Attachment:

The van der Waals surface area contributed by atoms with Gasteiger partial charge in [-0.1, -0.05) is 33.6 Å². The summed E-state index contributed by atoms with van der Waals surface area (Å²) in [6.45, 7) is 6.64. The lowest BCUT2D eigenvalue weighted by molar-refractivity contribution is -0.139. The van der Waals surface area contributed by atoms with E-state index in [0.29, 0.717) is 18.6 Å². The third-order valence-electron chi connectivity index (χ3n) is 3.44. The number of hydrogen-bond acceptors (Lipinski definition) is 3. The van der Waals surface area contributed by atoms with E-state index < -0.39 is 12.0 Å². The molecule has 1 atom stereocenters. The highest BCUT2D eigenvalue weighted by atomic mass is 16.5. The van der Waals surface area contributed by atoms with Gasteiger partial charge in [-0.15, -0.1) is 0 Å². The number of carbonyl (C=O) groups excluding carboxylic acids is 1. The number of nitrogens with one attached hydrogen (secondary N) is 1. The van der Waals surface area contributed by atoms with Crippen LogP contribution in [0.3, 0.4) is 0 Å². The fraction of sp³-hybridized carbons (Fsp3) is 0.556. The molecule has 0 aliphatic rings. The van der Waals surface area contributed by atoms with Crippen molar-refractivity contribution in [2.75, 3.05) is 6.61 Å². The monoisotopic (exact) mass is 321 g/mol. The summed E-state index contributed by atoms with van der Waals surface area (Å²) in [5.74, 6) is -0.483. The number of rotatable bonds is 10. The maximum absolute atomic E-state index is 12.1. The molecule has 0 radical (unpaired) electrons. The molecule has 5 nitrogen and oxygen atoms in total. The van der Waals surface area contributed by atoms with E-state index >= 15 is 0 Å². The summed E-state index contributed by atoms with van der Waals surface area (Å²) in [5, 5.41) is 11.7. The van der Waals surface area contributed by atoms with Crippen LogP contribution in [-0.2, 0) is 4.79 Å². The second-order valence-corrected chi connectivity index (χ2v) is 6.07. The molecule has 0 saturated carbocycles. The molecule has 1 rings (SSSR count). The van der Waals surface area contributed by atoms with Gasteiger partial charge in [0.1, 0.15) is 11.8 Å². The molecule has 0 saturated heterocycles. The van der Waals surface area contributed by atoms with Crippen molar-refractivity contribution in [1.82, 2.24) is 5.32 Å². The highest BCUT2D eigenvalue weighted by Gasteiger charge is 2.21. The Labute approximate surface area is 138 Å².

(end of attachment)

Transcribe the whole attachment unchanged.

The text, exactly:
The van der Waals surface area contributed by atoms with Gasteiger partial charge in [-0.1, -0.05) is 33.6 Å². The summed E-state index contributed by atoms with van der Waals surface area (Å²) in [6.45, 7) is 6.64. The lowest BCUT2D eigenvalue weighted by molar-refractivity contribution is -0.139. The van der Waals surface area contributed by atoms with E-state index in [0.29, 0.717) is 18.6 Å². The third-order valence-electron chi connectivity index (χ3n) is 3.44. The number of hydrogen-bond acceptors (Lipinski definition) is 3. The van der Waals surface area contributed by atoms with E-state index < -0.39 is 12.0 Å². The molecule has 1 atom stereocenters. The highest BCUT2D eigenvalue weighted by atomic mass is 16.5. The van der Waals surface area contributed by atoms with Gasteiger partial charge in [-0.15, -0.1) is 0 Å². The number of carbonyl (C=O) groups excluding carboxylic acids is 1. The number of nitrogens with one attached hydrogen (secondary N) is 1. The van der Waals surface area contributed by atoms with Crippen LogP contribution in [0.3, 0.4) is 0 Å². The fraction of sp³-hybridized carbons (Fsp3) is 0.556. The molecule has 0 aliphatic rings. The van der Waals surface area contributed by atoms with Crippen molar-refractivity contribution in [2.75, 3.05) is 6.61 Å². The monoisotopic (exact) mass is 321 g/mol. The summed E-state index contributed by atoms with van der Waals surface area (Å²) in [5.74, 6) is -0.483. The number of rotatable bonds is 10. The maximum absolute atomic E-state index is 12.1. The molecule has 0 radical (unpaired) electrons. The molecule has 5 nitrogen and oxygen atoms in total. The van der Waals surface area contributed by atoms with E-state index >= 15 is 0 Å². The summed E-state index contributed by atoms with van der Waals surface area (Å²) in [5, 5.41) is 11.7. The van der Waals surface area contributed by atoms with Crippen LogP contribution in [-0.2, 0) is 4.79 Å². The second-order valence-corrected chi connectivity index (χ2v) is 6.07. The molecule has 0 saturated carbocycles. The molecule has 1 rings (SSSR count). The van der Waals surface area contributed by atoms with Gasteiger partial charge in [0.1, 0.15) is 11.8 Å². The molecule has 0 saturated heterocycles. The van der Waals surface area contributed by atoms with Crippen molar-refractivity contribution in [1.82, 2.24) is 5.32 Å². The highest BCUT2D eigenvalue weighted by Gasteiger charge is 2.21. The Labute approximate surface area is 138 Å².